This action might not be possible to undo. Are you sure you want to continue?
Cloud computing is a consequence of economic, commercial, cultural and technological conditions that have combined to cause a disruptive shift in information technology (IT) towards a service-based economy. The underlying driver of this change is the commoditisation of IT. While there are many well-documented beneﬁts of cloud computing from economies of scale to acceleration of speed to market, there are also three main groups of risks associated with it; the risk of doing nothing, transitional risks related to this disruptive change in our industry and the general risks of outsourcing. Canonical’s view is that open source technology will help solve many of these latter concerns by not only enabling enterprises to deploy, experiment and test cloud computing concepts behind the ﬁrewall, but also by encouraging the formation of competitive marketplaces based around standards. Canonical is therefore launching Ubuntu Enterprise Cloud, an open source system, based on Eucalyptus, that enables our users to build their own private clouds that match the popular emerging standard of Amazon’s Elastic Compute Cloud (EC2). By using Ubuntu Enterprise Cloud, an enterprise can gain and experiment with many of the beneﬁts of cloud computing while keeping the service behind the ﬁrewall and running on its own infrastructure. It’s cloud computing that the enterprise controls. By matching emerging industry standards, Canonical aims to simplify any future migration to an external provider. By providing an open source system, Canonical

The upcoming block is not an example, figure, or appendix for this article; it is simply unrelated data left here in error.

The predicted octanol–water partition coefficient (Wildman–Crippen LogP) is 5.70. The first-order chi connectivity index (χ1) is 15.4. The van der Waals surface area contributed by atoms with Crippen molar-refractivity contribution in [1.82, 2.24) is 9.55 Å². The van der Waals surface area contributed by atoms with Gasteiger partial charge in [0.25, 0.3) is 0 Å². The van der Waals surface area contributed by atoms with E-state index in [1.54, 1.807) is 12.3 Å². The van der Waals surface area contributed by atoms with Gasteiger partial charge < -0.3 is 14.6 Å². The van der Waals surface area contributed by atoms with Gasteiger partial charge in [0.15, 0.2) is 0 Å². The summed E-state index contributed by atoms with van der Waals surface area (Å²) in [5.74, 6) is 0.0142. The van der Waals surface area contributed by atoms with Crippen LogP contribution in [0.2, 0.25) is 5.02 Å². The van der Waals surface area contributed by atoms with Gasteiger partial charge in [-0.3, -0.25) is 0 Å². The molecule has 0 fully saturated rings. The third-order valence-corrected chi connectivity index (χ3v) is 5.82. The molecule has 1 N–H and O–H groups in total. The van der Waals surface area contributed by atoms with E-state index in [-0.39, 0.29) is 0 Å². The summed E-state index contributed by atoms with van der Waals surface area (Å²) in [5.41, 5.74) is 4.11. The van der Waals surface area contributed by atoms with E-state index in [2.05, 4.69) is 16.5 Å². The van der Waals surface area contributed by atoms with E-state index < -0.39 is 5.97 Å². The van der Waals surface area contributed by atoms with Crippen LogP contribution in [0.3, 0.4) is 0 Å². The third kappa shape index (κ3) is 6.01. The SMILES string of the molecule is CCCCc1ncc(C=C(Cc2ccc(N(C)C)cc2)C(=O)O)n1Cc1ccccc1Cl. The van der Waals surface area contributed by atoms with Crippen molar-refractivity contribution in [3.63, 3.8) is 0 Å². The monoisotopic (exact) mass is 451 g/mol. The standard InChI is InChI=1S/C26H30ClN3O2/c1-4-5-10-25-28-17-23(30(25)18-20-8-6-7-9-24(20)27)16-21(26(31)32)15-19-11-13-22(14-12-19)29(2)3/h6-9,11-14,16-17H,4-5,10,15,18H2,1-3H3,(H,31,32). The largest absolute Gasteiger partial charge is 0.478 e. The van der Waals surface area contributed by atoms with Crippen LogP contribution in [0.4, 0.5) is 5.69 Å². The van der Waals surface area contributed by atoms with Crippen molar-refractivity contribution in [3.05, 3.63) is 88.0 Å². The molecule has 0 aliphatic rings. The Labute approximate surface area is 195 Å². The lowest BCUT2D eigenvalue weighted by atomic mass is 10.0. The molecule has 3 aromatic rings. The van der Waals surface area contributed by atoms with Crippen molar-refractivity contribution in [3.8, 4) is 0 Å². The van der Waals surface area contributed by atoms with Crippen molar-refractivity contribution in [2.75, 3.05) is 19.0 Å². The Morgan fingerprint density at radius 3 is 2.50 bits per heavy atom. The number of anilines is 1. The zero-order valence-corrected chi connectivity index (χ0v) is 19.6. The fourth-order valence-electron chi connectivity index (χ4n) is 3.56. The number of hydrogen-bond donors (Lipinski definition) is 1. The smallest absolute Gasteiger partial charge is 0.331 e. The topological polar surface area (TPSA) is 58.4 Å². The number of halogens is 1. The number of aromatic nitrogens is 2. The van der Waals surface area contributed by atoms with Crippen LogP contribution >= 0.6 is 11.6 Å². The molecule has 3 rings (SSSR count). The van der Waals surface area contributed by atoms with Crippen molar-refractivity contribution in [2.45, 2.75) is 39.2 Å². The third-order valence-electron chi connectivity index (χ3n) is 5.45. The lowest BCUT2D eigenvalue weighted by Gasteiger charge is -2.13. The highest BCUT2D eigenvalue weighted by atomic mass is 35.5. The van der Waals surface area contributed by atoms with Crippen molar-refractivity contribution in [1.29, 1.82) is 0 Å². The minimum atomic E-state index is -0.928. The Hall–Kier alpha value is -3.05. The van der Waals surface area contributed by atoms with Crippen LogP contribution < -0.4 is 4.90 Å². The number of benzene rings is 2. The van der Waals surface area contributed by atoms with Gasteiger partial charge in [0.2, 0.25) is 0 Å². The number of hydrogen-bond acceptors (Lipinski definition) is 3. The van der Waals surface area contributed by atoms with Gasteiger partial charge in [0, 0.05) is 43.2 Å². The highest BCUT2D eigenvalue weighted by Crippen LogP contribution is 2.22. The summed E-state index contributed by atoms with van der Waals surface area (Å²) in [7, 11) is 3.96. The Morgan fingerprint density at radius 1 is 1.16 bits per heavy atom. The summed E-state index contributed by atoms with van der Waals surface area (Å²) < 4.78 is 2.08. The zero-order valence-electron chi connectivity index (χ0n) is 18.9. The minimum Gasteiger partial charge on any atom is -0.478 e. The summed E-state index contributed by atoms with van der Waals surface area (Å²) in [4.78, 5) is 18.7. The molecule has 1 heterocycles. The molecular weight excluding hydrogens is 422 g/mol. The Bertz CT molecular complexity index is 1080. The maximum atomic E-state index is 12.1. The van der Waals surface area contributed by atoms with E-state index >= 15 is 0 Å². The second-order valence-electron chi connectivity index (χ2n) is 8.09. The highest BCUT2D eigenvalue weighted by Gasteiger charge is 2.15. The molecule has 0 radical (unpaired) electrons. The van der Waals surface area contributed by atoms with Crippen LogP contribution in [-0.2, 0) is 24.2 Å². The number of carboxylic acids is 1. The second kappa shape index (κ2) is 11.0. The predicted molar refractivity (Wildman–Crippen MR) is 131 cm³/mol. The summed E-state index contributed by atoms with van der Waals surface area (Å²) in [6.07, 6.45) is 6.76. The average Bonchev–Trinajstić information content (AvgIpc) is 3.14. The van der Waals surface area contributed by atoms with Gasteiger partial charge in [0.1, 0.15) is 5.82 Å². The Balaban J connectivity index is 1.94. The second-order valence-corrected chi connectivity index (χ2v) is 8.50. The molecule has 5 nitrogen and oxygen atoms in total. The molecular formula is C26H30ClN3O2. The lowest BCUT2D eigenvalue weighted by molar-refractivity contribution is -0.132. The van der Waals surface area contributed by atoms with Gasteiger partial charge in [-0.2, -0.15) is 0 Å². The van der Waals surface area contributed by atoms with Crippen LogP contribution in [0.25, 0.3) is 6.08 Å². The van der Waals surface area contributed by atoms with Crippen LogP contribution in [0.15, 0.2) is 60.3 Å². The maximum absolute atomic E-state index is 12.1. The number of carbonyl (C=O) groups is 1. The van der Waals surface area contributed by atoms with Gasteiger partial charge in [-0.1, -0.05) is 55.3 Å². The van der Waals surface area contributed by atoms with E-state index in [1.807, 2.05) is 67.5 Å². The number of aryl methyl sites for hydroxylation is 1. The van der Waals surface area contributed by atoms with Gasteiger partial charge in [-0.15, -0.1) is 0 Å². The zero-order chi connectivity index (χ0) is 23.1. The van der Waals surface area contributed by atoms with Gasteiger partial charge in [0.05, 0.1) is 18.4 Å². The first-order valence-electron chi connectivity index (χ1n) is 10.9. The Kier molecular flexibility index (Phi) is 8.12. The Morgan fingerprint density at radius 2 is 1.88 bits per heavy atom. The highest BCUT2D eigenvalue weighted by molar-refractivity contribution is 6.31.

Paul Strassmann demonstrated that there was no link between IT spending and business value. Finally. open source. innovation. While there has been some argument over the validity of the research. It describes a combination of business and technological factors that are causing a change to our industry and is no more precise than the term ‘industrial revolution’. agile development. While there has been much debate over what cloud computing means. disruptive technologies.0 and commoditisation … the list goes on. cloud computing is a future where you won’t host your own infrastructure. This article is an explanation of the underlying processes behind this onslaught. software as a service (SaaS). Commoditisation is a neologism that describes how a rare and poorly-understood innovation becomes well-deﬁned and ubiquitous in the eyes of the consumer. we will also cover how Canonical plans to help you safely navigate this storm. mashups. web 3. not all IT has value and some IT has commoditised. it will have a choice of service providers. network effects. In other words. We will examine the fundamental forces behind change. It aims to provide the reader with a simple pattern to help make sense of the maelstrom. web 2. Strassmann’s work created an idea that rapidly spread.04 Server Edition distribution. what cloud computing really is. This idea was that not all IT is the same. It’s easy to start drowning as wave after wave of new concepts crash onto the scene.intends to foster an ecosystem so that when the enterprise chooses to move outside the ﬁrewall. In summary. Introduction Today it feels as though IT is under assault from a heady mix of terminology such as utility computing. the cloud is an electricity grid of utility software.0. it’s a transition that describes how a once-exciting and new activity (an innovation) becomes commonplace and standardised (more of a commodity). 2 . To some. Canonical aims to give Enterprise IT a mechanism to prepare for a future life in the clouds along with a simple path for migration between clouds. the reality is the term is generic. The fundamental forces behind change Back in the 1990s. To others. Ubuntu Enterprise Cloud is currently provided as a technology preview in the Ubuntu 9. the beneﬁts and disadvantages of cloud computing and why open source matters. Sorting through the tangled mess of today means ﬁrst getting a clear understanding of what is causing this change. The latest wave is cloud computing.